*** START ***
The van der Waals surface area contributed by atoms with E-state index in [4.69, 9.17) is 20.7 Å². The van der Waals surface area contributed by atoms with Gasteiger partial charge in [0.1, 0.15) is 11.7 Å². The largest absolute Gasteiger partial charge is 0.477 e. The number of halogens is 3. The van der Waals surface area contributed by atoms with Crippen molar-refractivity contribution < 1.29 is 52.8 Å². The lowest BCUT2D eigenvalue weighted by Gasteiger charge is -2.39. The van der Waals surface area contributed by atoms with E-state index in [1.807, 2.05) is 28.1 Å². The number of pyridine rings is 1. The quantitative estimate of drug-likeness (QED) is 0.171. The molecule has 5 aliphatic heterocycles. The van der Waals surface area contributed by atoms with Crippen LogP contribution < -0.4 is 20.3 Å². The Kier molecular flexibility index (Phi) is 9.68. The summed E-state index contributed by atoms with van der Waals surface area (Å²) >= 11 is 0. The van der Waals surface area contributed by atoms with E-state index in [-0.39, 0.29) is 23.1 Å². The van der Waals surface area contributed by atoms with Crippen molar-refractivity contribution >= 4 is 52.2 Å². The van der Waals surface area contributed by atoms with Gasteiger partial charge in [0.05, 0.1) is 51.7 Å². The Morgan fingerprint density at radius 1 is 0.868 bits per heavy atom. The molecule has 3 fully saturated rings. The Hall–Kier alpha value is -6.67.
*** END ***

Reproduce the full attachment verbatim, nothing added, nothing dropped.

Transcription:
The van der Waals surface area contributed by atoms with E-state index in [4.69, 9.17) is 20.7 Å². The van der Waals surface area contributed by atoms with Gasteiger partial charge in [0.1, 0.15) is 11.7 Å². The largest absolute Gasteiger partial charge is 0.477 e. The number of halogens is 3. The van der Waals surface area contributed by atoms with Crippen molar-refractivity contribution < 1.29 is 52.8 Å². The lowest BCUT2D eigenvalue weighted by Gasteiger charge is -2.39. The van der Waals surface area contributed by atoms with E-state index in [1.807, 2.05) is 28.1 Å². The number of pyridine rings is 1. The quantitative estimate of drug-likeness (QED) is 0.171. The molecule has 5 aliphatic heterocycles. The van der Waals surface area contributed by atoms with Crippen LogP contribution < -0.4 is 20.3 Å². The Kier molecular flexibility index (Phi) is 9.68. The summed E-state index contributed by atoms with van der Waals surface area (Å²) >= 11 is 0. The van der Waals surface area contributed by atoms with E-state index in [-0.39, 0.29) is 23.1 Å². The van der Waals surface area contributed by atoms with Crippen molar-refractivity contribution >= 4 is 52.2 Å². The van der Waals surface area contributed by atoms with Gasteiger partial charge in [0.05, 0.1) is 51.7 Å². The Morgan fingerprint density at radius 1 is 0.868 bits per heavy atom. The molecule has 3 fully saturated rings. The Hall–Kier alpha value is -6.67.